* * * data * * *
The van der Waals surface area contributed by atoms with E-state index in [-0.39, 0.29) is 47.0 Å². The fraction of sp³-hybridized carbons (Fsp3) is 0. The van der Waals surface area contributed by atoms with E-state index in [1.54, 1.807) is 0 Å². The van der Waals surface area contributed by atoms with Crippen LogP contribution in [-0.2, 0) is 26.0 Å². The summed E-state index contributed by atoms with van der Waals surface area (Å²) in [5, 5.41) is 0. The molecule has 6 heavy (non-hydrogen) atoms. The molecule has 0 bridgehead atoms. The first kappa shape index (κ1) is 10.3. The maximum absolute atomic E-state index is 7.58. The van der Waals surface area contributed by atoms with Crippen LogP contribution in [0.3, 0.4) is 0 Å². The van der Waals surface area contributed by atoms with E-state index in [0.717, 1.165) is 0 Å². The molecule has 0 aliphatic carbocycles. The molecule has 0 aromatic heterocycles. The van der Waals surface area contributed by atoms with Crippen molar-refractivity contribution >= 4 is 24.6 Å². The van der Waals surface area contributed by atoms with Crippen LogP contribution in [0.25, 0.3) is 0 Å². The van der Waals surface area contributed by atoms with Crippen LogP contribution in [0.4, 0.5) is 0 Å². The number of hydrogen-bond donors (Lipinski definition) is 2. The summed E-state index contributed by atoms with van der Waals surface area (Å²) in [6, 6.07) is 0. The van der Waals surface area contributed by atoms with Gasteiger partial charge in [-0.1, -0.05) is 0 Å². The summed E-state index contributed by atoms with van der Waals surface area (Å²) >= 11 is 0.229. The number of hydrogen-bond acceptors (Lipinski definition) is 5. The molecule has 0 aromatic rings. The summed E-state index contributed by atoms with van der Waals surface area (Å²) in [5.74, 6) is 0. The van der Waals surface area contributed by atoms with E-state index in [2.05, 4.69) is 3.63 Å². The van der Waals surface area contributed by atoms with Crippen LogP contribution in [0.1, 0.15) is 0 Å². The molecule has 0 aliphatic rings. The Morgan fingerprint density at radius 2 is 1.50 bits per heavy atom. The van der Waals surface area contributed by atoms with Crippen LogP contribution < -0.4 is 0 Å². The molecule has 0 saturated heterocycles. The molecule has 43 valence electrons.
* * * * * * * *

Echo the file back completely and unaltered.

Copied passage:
The van der Waals surface area contributed by atoms with E-state index in [-0.39, 0.29) is 47.0 Å². The fraction of sp³-hybridized carbons (Fsp3) is 0. The van der Waals surface area contributed by atoms with E-state index in [1.54, 1.807) is 0 Å². The van der Waals surface area contributed by atoms with Crippen LogP contribution in [-0.2, 0) is 26.0 Å². The summed E-state index contributed by atoms with van der Waals surface area (Å²) in [5, 5.41) is 0. The molecule has 6 heavy (non-hydrogen) atoms. The molecule has 0 bridgehead atoms. The first kappa shape index (κ1) is 10.3. The maximum absolute atomic E-state index is 7.58. The van der Waals surface area contributed by atoms with Crippen LogP contribution in [0.3, 0.4) is 0 Å². The van der Waals surface area contributed by atoms with E-state index in [0.717, 1.165) is 0 Å². The molecule has 0 aliphatic carbocycles. The molecule has 0 aromatic heterocycles. The van der Waals surface area contributed by atoms with Crippen molar-refractivity contribution >= 4 is 24.6 Å². The van der Waals surface area contributed by atoms with Crippen LogP contribution in [0.25, 0.3) is 0 Å². The van der Waals surface area contributed by atoms with Crippen LogP contribution in [0.4, 0.5) is 0 Å². The number of hydrogen-bond donors (Lipinski definition) is 2. The summed E-state index contributed by atoms with van der Waals surface area (Å²) in [6, 6.07) is 0. The van der Waals surface area contributed by atoms with Gasteiger partial charge in [-0.1, -0.05) is 0 Å². The summed E-state index contributed by atoms with van der Waals surface area (Å²) >= 11 is 0.229. The number of hydrogen-bond acceptors (Lipinski definition) is 5. The molecule has 0 aromatic rings. The summed E-state index contributed by atoms with van der Waals surface area (Å²) in [5.74, 6) is 0. The van der Waals surface area contributed by atoms with E-state index in [2.05, 4.69) is 3.63 Å². The van der Waals surface area contributed by atoms with Crippen LogP contribution in [0.1, 0.15) is 0 Å². The molecule has 0 aliphatic rings. The Morgan fingerprint density at radius 2 is 1.50 bits per heavy atom. The van der Waals surface area contributed by atoms with Crippen LogP contribution < -0.4 is 0 Å². The molecule has 0 saturated heterocycles. The molecule has 43 valence electrons.